UAE minister calls on Big Oil to join fight on climate change

DUBAI/HOUSTON: A cabinet minister and top oil executive from the United Arab Emirates (UAE) on Monday (March 6) called on the energy industry to join the fight against climate change by repeating a famous phrase from a US astronaut aboard a damaged spacecraft during the Apollo 13 mission borrowed 1970.

“Houston, we have a problem,” said Sultan al-Jaber, Minister of Industry and Advanced Technology of the United Arab Emirates and chief executive of the Abu Dhabi National Oil Company – president-elect of the COP28 climate summit – to loud applause from the nearly 1,000 participants at the Energy conference CERAWeek.

“The energy leaders in this space have the knowledge, experience, expertise and resources needed to address the twin challenges of driving sustainable progress while curbing emissions,” Jaber said in his speech to an audience which also included OPEC Secretary General Haitham Al Ghais and US Climate Ambassador John Kerry.

Jaber and Kerry, who walked onto the stage and shook Jaber’s hand at the end of the speech, left the room together. The two met on the Sunday before the conference.

Jaber was a controversial choice to chair the COP28 climate summit because his country is an Opec member and a major oil exporter. The UAE is only the second Arab country to host the conference, after Egypt in 2022.

He urged his colleagues to get behind efforts to limit global warming. “Alongside all industries, the oil and gas industry needs to up its game, do more and do it faster,” Jaber said.

The recent inclusion of oil and gas officials at the United Nations-backed climate conference is a far cry from the 2021 summit, where energy companies complained they were being left out of the event.

Jaber’s appointment as COP28 president last year fueled campaigners’ fears that the oil industry was hijacking the world’s response to the global warming crisis.

Some activists urged him to give up his Adnoc role to headline the event. Jaber’s COP28 presidency includes setting the conference agenda and intergovernmental negotiations.

But others say the entire energy industry needs to be involved in the energy transition. Russia’s invasion of Ukraine triggered an energy crisis that underscored its continued reliance on fossil fuels and vulnerability to supply disruptions.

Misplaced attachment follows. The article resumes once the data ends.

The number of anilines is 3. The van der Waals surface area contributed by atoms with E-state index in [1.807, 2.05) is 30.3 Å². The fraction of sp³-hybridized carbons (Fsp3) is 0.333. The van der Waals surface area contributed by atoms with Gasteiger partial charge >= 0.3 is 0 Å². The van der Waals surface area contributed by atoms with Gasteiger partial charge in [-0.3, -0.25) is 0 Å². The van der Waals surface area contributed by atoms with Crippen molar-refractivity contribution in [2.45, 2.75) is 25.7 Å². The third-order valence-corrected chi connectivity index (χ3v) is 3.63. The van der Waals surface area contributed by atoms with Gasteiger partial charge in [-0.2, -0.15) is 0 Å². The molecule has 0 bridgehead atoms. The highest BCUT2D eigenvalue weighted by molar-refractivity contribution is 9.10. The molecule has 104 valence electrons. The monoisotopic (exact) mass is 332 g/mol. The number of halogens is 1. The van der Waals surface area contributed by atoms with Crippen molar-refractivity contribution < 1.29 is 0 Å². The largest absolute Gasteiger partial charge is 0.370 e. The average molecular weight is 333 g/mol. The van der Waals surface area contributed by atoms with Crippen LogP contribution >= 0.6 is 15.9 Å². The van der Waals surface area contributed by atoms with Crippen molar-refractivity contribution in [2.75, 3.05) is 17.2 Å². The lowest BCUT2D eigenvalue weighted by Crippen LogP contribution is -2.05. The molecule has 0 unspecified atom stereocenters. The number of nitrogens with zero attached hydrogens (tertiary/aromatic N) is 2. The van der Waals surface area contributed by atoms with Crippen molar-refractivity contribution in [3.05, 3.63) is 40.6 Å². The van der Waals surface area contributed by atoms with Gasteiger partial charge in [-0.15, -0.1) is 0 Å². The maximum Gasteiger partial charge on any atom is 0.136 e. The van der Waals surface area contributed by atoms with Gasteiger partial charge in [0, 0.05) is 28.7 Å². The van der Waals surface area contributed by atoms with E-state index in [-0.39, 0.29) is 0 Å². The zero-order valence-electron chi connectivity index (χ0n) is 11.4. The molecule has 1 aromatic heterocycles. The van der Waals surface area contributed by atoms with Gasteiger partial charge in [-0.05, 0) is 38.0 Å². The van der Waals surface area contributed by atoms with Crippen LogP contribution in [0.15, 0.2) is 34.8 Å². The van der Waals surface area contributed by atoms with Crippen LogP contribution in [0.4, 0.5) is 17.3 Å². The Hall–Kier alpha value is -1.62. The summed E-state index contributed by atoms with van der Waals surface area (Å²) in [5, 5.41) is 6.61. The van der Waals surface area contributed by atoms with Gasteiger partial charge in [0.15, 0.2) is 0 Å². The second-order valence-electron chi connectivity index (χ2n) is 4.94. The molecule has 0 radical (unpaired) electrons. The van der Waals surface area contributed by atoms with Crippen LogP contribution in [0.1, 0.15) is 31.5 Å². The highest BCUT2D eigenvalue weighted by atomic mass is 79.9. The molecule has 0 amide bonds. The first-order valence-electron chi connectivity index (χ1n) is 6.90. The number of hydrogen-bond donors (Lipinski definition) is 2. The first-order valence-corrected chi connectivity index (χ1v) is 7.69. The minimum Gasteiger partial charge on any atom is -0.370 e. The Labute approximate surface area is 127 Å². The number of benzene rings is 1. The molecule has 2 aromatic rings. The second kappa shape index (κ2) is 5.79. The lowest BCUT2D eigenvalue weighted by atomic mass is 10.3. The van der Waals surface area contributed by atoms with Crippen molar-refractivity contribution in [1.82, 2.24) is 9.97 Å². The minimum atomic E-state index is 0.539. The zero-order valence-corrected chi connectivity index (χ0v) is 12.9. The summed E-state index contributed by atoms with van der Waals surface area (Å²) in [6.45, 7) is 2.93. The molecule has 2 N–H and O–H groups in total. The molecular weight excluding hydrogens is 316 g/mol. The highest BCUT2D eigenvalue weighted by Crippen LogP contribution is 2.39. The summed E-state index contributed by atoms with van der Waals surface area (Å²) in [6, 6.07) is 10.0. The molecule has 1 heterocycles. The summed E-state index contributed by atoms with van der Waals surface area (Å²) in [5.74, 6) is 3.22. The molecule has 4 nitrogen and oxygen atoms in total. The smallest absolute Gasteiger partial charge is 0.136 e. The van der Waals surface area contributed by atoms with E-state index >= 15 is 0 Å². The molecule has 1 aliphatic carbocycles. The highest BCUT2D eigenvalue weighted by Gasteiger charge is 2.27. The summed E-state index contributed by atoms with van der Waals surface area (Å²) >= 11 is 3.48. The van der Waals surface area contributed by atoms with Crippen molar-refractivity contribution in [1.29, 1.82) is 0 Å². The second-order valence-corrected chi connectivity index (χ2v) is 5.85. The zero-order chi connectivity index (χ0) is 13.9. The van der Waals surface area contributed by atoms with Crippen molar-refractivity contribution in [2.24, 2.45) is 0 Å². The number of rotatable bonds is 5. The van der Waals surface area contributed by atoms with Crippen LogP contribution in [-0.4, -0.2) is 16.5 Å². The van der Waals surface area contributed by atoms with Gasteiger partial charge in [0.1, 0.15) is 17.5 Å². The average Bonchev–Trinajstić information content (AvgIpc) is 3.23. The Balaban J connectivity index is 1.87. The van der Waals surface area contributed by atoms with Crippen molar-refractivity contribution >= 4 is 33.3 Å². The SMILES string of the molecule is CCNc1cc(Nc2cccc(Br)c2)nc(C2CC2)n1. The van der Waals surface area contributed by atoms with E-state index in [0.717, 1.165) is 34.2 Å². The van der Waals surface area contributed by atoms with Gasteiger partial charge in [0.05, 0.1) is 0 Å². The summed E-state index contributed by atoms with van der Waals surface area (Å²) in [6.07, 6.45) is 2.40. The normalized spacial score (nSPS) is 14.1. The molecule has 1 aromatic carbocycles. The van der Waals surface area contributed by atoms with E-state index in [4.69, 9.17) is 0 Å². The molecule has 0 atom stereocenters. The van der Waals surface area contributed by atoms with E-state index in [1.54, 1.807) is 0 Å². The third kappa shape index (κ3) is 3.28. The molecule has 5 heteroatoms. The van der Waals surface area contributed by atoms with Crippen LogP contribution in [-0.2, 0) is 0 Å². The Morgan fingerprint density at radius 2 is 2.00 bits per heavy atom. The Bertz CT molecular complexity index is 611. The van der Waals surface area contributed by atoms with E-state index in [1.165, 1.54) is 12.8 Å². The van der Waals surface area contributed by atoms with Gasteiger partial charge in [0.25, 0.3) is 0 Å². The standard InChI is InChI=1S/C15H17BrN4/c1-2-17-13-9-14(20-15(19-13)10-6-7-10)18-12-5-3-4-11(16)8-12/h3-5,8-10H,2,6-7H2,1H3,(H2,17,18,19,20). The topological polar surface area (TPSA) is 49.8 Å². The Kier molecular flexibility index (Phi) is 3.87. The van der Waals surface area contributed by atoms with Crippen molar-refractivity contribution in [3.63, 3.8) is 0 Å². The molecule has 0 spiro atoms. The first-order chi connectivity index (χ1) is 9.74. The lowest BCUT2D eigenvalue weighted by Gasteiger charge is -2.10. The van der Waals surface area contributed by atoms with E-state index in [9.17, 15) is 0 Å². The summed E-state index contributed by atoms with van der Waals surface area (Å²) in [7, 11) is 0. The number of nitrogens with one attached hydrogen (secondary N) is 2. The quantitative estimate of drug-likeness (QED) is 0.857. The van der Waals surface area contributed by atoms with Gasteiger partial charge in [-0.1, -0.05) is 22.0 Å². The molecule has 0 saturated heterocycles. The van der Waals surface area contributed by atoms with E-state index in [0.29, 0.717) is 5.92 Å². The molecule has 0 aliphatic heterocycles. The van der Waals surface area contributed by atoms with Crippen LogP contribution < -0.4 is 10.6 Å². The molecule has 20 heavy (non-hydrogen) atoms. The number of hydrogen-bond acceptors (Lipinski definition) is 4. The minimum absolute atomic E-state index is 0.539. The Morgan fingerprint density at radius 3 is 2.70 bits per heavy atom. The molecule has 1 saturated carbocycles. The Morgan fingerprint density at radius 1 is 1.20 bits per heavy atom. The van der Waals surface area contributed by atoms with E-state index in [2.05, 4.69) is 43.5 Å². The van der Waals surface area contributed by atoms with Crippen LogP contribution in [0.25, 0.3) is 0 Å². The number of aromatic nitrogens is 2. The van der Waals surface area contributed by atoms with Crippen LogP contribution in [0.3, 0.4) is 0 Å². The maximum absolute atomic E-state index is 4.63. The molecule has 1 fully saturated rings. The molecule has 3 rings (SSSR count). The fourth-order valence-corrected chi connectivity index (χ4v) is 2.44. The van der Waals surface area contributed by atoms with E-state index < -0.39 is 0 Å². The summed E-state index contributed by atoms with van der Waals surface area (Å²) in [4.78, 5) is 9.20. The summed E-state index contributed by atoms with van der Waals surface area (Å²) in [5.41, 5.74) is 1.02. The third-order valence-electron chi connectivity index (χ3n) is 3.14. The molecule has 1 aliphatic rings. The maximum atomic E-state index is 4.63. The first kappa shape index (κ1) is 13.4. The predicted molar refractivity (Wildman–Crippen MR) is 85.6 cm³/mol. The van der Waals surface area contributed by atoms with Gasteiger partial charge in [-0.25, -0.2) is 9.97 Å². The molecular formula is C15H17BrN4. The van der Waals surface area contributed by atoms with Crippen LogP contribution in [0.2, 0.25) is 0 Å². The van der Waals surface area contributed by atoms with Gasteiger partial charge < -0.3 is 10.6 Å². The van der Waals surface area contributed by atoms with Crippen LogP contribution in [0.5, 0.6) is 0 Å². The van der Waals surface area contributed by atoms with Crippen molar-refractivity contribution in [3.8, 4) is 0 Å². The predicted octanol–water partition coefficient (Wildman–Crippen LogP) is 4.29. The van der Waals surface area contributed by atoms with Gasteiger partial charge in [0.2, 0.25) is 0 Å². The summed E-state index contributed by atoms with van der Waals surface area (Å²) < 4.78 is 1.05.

On Monday, Jaber emphasized that he would “consult and meet” with all members of the energy world.

“This industry has to take responsibility and lead,” he said of the oil and gas sector. “Let’s remember that progress comes through partnership, not polarization.”

Separately, US Energy Envoy Amos Hochstein told reporters on the sidelines of the conference that the price caps imposed by the Group of Seven (G7) and allies to force Russia to sell its crude oil and fuel at a discount are working well.

The United States was one of the architects of price caps on Russian oil aimed at preventing a major disruption in supplies from Russia but reducing Moscow’s revenues from crude oil and fuel exports.

The G7 countries, the European Union and Australia introduced the price cap for sea freight of Russian oil on December 5, raising it to US$60 (RM268.35) a barrel as part of sanctions against Russia over its invasion of Ukraine firmly. On February 5, the G7 and its allies introduced a price cap on Russian fuel sales.

“I think the beauty of the process is that it works and that Russian oil and Russian products are trading below the price cap,” Hochstein said.

Russia, which produces around 10% of the world’s oil supplies, announced in February it would cut production by 500,000 barrels a day, or about 5% of Russian production, in response to the price cap.

Hochstein said the cut had little impact on the prices buyers paid for Russian oil. – Reuters UAE minister calls on Big Oil to join fight on climate change

Andrew Schnitker

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